The notion of being a jinx or an “angel of death” is one I know.
Pamela, I had a friend who refused to even touch your book. I recognise her in Keiko’s explanation for not reviewing your book, and it brings back that feeling of being the spectre at the feast: as if my friend felt tainted by association. This friend of mine was desperately TTC at 40: in tears most of the time, her marriage failing, yet URGING me to reconsider my decision to get off the infertility conveyor belt. It was as if not having children were a death sentence for her.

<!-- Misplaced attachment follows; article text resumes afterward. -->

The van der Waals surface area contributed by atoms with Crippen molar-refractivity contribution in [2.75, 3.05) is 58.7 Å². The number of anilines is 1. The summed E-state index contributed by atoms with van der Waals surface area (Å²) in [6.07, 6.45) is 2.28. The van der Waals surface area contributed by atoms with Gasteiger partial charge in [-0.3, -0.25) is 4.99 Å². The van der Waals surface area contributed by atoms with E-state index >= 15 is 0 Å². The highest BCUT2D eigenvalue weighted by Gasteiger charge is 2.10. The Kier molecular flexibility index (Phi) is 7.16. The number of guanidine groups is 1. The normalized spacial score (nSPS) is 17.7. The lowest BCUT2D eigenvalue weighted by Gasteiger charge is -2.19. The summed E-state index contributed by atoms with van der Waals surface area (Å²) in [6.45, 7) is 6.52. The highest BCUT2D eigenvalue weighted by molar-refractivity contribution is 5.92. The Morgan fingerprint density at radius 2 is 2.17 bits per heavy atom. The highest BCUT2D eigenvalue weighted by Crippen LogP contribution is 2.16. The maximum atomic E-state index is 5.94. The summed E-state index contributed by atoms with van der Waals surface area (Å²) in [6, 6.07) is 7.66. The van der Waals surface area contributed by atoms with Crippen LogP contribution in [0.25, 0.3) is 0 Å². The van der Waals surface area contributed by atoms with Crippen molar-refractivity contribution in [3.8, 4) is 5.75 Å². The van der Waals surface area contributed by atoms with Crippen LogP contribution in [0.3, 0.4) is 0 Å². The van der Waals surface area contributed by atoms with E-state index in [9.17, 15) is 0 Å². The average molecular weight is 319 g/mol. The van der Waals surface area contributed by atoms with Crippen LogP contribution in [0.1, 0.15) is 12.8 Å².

I, however, had recently had an epiphany (which I attribute in part to reading Silent Sorority!): why was I ruining my life trying to force my body to bear a child; was it really that the alternative life wasn’t worth living?? I dropped out of a donor egg cycle overseas one month before I was due to start the drugs. I had been feeling increasingly ambivalent about having a child by any means available; I experienced a violent backlash: WTF was I doing, suspending my life in this way, feeling unhappy on a daily basis, losing friendships, bitter, feeling sick about all the estrogen I had to take, believing that having children was the answer to everything?? I almost laughed out loud with relief the day I decided to quit.